It can be a challenge to discern where the wool in a sweater comes from, as there’s no national standard for what constitutes a Norwegian woolen garment. A 2012 report by the National Institute for Consumer Research points out that marketing around the origins of the raw material is “rather inadequate and sometimes misleading.” Many manufacturers use icons like mountains, trolls, and Vikings to reinforce their claims to offering Norwegian products, but that doesn’t necessarily mean they are made with Norwegian wool, says Westvang. Even many Norwegians are unaware that their national costumes and woolen underwear are often made from imported merino.
So, if you want a sweater made from 100-percent Norwegian wool in a classic pattern, Westvang recommends a company that dates back to 1927—Rauma Ullvarefabrikk in Veblungsnes, which uses Norwegian wool and Norwegian-spun yarn. She also notes that Devold (which dates to 1853) makes a line called Devold Originals—sweaters from Norwegian wool that replicate patterns that would have been worn by fishermen a century ago.
In terms of design, you should be aware that there’s nothing fixed or static about what constitutes an authentic Norwegian pattern. Like a living language, the patterns are continuously evolving. Many Norwegian sweater manufacturers employ high-end designers who create their own patterns, variations on traditional designs that might be found in a grandparent’s attic. Dale of Norway, for example, produces new, tradition-based patterns and is known internationally for designing the Norwegian Olympic ski team’s official sweaters. Just note: Dale imports some of its wool and was recently acquired by the French outdoor company, Rossignol.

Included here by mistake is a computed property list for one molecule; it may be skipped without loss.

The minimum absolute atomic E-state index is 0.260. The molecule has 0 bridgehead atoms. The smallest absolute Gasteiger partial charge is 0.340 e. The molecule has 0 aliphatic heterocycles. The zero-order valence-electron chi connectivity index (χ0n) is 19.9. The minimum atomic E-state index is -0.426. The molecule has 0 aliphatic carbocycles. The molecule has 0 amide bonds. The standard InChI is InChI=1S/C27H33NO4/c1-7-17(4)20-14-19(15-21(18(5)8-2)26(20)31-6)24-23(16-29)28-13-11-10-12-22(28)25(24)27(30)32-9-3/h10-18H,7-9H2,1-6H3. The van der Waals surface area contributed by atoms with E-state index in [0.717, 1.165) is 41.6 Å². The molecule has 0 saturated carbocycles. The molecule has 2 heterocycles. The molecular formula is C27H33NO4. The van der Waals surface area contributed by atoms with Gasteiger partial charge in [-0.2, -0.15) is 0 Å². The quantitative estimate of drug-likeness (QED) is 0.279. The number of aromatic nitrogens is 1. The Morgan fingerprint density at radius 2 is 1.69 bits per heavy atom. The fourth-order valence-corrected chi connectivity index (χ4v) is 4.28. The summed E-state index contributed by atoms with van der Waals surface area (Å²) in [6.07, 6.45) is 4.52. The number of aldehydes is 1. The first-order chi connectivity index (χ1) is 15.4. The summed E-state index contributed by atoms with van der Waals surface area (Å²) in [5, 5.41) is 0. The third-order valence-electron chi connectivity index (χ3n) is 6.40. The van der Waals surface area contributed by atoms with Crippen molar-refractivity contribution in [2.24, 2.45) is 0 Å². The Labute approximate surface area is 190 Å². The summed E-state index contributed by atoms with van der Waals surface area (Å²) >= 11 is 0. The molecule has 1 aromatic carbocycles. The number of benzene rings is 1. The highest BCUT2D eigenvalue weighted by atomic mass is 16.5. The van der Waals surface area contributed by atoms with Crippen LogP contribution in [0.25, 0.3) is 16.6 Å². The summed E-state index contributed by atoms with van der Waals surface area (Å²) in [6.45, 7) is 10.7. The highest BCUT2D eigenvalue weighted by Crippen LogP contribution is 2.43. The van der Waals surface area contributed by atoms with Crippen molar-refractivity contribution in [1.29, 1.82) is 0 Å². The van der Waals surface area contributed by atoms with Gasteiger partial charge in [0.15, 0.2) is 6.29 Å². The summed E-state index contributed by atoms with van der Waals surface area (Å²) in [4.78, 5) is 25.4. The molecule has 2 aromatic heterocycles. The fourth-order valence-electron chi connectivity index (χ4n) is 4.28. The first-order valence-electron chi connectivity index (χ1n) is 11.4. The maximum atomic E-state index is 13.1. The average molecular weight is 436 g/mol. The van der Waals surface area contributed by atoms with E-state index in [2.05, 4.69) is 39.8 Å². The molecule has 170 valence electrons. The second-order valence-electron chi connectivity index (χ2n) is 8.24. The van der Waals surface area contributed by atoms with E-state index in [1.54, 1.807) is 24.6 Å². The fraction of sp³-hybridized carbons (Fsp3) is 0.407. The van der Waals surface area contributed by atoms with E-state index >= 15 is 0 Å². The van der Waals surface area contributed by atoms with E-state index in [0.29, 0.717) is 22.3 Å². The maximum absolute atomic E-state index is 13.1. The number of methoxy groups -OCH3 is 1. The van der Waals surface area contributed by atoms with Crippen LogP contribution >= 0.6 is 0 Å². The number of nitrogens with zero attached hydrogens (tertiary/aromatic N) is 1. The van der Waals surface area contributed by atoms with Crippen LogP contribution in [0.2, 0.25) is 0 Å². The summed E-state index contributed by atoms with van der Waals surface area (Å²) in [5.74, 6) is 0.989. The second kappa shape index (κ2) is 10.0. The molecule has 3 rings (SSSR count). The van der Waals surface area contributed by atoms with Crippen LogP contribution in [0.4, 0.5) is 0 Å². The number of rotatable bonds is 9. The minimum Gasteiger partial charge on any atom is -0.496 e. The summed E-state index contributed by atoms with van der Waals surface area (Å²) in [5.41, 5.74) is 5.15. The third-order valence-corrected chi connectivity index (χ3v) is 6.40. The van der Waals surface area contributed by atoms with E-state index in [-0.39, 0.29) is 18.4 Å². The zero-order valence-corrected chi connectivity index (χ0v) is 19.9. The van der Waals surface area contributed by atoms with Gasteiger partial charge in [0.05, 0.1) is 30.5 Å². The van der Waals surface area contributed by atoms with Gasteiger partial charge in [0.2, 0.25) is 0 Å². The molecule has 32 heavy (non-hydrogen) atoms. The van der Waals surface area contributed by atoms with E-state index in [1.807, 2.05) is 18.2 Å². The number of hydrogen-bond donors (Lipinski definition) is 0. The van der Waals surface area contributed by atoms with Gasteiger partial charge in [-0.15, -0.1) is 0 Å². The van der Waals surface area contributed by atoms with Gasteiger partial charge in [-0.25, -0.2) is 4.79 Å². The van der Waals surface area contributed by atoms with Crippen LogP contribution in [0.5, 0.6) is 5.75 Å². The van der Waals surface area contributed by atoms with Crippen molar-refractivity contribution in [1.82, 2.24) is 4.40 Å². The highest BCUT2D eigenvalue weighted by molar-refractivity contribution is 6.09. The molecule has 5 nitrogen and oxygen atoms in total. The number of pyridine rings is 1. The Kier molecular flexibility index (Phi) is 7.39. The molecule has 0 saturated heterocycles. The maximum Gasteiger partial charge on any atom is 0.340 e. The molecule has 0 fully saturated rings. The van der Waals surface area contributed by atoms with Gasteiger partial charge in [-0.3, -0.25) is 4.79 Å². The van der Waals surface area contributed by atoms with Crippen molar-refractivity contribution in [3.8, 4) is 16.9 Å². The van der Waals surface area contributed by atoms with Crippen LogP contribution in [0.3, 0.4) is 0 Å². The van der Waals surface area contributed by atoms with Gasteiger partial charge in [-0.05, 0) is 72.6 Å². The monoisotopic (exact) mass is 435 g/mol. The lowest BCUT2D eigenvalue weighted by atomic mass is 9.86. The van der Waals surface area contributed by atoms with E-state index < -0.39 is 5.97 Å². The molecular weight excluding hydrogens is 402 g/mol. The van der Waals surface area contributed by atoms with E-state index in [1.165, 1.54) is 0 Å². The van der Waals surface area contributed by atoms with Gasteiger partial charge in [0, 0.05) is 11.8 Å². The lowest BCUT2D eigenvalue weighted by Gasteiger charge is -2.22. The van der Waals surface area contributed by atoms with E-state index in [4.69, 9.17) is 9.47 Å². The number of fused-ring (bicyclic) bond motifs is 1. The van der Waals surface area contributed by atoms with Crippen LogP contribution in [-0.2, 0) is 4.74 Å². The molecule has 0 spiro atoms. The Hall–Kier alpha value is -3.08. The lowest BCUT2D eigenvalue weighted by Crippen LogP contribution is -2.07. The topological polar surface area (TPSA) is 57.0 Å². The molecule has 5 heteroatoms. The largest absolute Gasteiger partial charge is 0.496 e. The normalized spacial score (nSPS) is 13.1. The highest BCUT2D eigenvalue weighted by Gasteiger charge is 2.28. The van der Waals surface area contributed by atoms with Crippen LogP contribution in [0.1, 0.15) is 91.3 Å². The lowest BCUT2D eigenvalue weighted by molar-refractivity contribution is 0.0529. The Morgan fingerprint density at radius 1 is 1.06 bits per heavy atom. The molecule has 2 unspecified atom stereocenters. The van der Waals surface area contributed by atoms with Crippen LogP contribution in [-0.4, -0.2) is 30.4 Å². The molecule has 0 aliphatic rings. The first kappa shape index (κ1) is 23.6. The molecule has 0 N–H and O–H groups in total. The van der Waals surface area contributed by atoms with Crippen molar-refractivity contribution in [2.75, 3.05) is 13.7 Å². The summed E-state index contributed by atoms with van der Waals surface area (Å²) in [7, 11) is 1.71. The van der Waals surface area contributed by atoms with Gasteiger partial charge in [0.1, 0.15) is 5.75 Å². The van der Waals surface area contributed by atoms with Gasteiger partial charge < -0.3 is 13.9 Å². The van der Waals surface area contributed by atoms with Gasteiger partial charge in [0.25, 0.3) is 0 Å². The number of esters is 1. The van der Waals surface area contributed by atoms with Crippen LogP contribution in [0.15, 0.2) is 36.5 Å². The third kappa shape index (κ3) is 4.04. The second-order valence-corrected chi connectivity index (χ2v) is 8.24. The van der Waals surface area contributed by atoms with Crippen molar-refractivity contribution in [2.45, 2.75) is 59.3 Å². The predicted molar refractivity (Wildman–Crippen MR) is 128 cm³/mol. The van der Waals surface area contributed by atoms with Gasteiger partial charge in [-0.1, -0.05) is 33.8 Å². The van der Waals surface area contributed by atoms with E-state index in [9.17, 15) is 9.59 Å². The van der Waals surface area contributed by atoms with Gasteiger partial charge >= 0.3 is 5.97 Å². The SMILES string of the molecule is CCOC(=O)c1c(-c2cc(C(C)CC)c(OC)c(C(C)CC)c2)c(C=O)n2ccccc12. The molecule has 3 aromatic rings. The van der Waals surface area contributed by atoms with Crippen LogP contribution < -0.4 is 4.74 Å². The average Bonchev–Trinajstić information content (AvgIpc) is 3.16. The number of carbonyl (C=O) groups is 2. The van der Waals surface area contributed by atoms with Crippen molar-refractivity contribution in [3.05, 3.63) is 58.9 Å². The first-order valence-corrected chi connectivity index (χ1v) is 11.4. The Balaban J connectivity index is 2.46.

Oleana, a Norwegian sweater company founded in 1992, creates highly regarded original designs, primarily for the women’s market, melding a contemporary aesthetic with traditional motifs. The company imports its merino and alpaca wool but focuses on using ecologically sustainable materials; it also takes pride in the fact that its entire design and production process is done in its factory in Ytre Arna, Norway. “This is normally the most value-adding process in this industry,” says Gerda Sørhus Fuglerud, an Oleana spokeswoman. “When this is done in low-cost countries far away from Norway, under conditions we cannot control to the full, I would not say it is Norwegian made.”